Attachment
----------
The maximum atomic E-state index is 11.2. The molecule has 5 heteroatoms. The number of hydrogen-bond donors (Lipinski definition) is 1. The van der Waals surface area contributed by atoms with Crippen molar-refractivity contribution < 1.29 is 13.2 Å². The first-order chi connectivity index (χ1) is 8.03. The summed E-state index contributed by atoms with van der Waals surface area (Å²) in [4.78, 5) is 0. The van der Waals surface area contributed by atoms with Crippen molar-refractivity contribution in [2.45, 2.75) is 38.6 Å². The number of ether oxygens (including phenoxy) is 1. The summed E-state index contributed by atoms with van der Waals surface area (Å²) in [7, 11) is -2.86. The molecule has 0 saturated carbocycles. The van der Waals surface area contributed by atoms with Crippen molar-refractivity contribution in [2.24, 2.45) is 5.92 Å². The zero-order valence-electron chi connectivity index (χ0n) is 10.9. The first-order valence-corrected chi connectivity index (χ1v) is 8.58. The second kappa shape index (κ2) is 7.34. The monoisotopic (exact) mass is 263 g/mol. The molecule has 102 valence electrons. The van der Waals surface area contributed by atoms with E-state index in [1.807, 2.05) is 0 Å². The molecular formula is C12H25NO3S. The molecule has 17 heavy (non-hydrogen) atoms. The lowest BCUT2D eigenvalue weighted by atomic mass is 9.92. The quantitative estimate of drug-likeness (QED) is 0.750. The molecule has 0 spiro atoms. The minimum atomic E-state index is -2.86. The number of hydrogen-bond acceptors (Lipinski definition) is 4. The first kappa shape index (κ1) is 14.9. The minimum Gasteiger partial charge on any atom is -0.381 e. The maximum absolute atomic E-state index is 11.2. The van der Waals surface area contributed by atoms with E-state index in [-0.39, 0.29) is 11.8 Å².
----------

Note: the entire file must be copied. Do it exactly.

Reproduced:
The maximum atomic E-state index is 11.2. The molecule has 5 heteroatoms. The number of hydrogen-bond donors (Lipinski definition) is 1. The van der Waals surface area contributed by atoms with Crippen molar-refractivity contribution < 1.29 is 13.2 Å². The first-order chi connectivity index (χ1) is 8.03. The summed E-state index contributed by atoms with van der Waals surface area (Å²) in [4.78, 5) is 0. The van der Waals surface area contributed by atoms with Crippen molar-refractivity contribution in [2.45, 2.75) is 38.6 Å². The number of ether oxygens (including phenoxy) is 1. The summed E-state index contributed by atoms with van der Waals surface area (Å²) in [7, 11) is -2.86. The molecule has 0 saturated carbocycles. The van der Waals surface area contributed by atoms with Crippen molar-refractivity contribution in [2.24, 2.45) is 5.92 Å². The zero-order valence-electron chi connectivity index (χ0n) is 10.9. The first-order valence-corrected chi connectivity index (χ1v) is 8.58. The second kappa shape index (κ2) is 7.34. The monoisotopic (exact) mass is 263 g/mol. The molecule has 102 valence electrons. The van der Waals surface area contributed by atoms with E-state index in [1.807, 2.05) is 0 Å². The molecular formula is C12H25NO3S. The molecule has 17 heavy (non-hydrogen) atoms. The lowest BCUT2D eigenvalue weighted by atomic mass is 9.92. The quantitative estimate of drug-likeness (QED) is 0.750. The molecule has 0 spiro atoms. The minimum atomic E-state index is -2.86. The number of hydrogen-bond acceptors (Lipinski definition) is 4. The first kappa shape index (κ1) is 14.9. The minimum Gasteiger partial charge on any atom is -0.381 e. The maximum absolute atomic E-state index is 11.2. The van der Waals surface area contributed by atoms with E-state index in [-0.39, 0.29) is 11.8 Å².